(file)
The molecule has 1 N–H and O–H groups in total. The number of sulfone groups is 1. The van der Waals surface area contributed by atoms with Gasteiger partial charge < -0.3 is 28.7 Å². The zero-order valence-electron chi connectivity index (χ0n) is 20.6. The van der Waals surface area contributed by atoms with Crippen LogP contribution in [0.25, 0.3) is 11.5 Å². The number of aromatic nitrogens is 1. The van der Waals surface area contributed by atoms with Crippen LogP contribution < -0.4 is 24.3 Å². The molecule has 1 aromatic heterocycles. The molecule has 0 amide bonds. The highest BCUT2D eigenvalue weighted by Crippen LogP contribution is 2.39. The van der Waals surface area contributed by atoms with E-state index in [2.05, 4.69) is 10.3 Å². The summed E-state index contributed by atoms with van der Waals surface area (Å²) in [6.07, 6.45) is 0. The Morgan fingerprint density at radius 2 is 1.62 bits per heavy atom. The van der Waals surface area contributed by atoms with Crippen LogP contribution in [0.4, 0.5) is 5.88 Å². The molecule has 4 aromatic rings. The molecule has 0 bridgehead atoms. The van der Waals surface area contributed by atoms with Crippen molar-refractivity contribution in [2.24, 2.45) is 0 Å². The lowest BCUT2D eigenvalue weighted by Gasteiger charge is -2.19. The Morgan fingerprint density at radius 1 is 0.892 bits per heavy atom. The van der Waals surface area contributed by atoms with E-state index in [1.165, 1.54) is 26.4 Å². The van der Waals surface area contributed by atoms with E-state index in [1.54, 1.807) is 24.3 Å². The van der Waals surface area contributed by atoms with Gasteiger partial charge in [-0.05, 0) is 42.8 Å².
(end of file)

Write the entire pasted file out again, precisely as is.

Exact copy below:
The molecule has 1 N–H and O–H groups in total. The number of sulfone groups is 1. The van der Waals surface area contributed by atoms with Gasteiger partial charge < -0.3 is 28.7 Å². The zero-order valence-electron chi connectivity index (χ0n) is 20.6. The van der Waals surface area contributed by atoms with Crippen LogP contribution in [0.25, 0.3) is 11.5 Å². The number of aromatic nitrogens is 1. The van der Waals surface area contributed by atoms with Crippen LogP contribution < -0.4 is 24.3 Å². The molecule has 1 aromatic heterocycles. The molecule has 0 amide bonds. The highest BCUT2D eigenvalue weighted by Crippen LogP contribution is 2.39. The van der Waals surface area contributed by atoms with E-state index in [2.05, 4.69) is 10.3 Å². The summed E-state index contributed by atoms with van der Waals surface area (Å²) in [6.07, 6.45) is 0. The Morgan fingerprint density at radius 2 is 1.62 bits per heavy atom. The van der Waals surface area contributed by atoms with Crippen LogP contribution in [0.4, 0.5) is 5.88 Å². The molecule has 4 aromatic rings. The molecule has 0 bridgehead atoms. The van der Waals surface area contributed by atoms with Crippen molar-refractivity contribution in [2.24, 2.45) is 0 Å². The lowest BCUT2D eigenvalue weighted by Gasteiger charge is -2.19. The Morgan fingerprint density at radius 1 is 0.892 bits per heavy atom. The van der Waals surface area contributed by atoms with E-state index in [1.165, 1.54) is 26.4 Å². The van der Waals surface area contributed by atoms with E-state index in [1.54, 1.807) is 24.3 Å². The van der Waals surface area contributed by atoms with Gasteiger partial charge in [-0.05, 0) is 42.8 Å².